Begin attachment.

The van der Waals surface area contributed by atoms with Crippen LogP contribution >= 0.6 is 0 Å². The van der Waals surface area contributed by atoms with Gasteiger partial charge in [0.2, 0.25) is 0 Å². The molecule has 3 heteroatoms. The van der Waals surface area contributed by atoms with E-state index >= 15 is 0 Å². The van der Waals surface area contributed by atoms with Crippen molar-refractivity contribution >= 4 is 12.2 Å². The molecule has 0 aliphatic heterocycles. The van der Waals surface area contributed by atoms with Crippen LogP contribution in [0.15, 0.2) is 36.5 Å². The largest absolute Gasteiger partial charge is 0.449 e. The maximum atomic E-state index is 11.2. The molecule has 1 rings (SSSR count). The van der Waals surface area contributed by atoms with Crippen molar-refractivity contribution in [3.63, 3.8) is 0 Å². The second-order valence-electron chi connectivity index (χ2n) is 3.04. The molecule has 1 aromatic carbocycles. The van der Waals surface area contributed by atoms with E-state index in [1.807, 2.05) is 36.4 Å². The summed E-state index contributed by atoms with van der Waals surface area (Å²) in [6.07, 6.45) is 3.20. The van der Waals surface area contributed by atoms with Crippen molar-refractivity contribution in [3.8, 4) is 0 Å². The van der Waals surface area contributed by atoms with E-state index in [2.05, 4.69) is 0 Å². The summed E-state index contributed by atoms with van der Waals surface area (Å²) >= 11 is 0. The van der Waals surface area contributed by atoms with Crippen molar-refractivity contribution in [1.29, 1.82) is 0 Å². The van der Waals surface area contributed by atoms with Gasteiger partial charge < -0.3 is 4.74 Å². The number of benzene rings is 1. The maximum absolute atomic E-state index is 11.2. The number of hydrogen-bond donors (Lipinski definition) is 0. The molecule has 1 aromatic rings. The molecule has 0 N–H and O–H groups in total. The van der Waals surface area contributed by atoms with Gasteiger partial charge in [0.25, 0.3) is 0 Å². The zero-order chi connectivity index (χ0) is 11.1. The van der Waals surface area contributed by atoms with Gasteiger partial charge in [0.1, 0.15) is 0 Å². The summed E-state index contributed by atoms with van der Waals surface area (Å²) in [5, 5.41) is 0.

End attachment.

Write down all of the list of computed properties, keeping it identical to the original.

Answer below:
The van der Waals surface area contributed by atoms with Crippen LogP contribution >= 0.6 is 0 Å². The van der Waals surface area contributed by atoms with Gasteiger partial charge in [0.2, 0.25) is 0 Å². The molecule has 3 heteroatoms. The van der Waals surface area contributed by atoms with E-state index >= 15 is 0 Å². The van der Waals surface area contributed by atoms with Crippen molar-refractivity contribution >= 4 is 12.2 Å². The molecule has 0 aliphatic heterocycles. The van der Waals surface area contributed by atoms with Crippen LogP contribution in [0.15, 0.2) is 36.5 Å². The largest absolute Gasteiger partial charge is 0.449 e. The maximum atomic E-state index is 11.2. The molecule has 1 rings (SSSR count). The van der Waals surface area contributed by atoms with Crippen molar-refractivity contribution in [3.63, 3.8) is 0 Å². The second-order valence-electron chi connectivity index (χ2n) is 3.04. The molecule has 1 aromatic carbocycles. The van der Waals surface area contributed by atoms with E-state index in [1.807, 2.05) is 36.4 Å². The summed E-state index contributed by atoms with van der Waals surface area (Å²) in [6.07, 6.45) is 3.20. The van der Waals surface area contributed by atoms with Crippen molar-refractivity contribution in [3.8, 4) is 0 Å². The van der Waals surface area contributed by atoms with E-state index in [2.05, 4.69) is 0 Å². The summed E-state index contributed by atoms with van der Waals surface area (Å²) >= 11 is 0. The van der Waals surface area contributed by atoms with Crippen molar-refractivity contribution in [1.29, 1.82) is 0 Å². The van der Waals surface area contributed by atoms with Gasteiger partial charge < -0.3 is 4.74 Å². The number of benzene rings is 1. The maximum absolute atomic E-state index is 11.2. The number of hydrogen-bond donors (Lipinski definition) is 0. The molecule has 1 aromatic rings. The molecule has 0 N–H and O–H groups in total. The van der Waals surface area contributed by atoms with Gasteiger partial charge in [0.25, 0.3) is 0 Å². The zero-order chi connectivity index (χ0) is 11.1. The van der Waals surface area contributed by atoms with Gasteiger partial charge in [0.1, 0.15) is 0 Å². The summed E-state index contributed by atoms with van der Waals surface area (Å²) in [5, 5.41) is 0.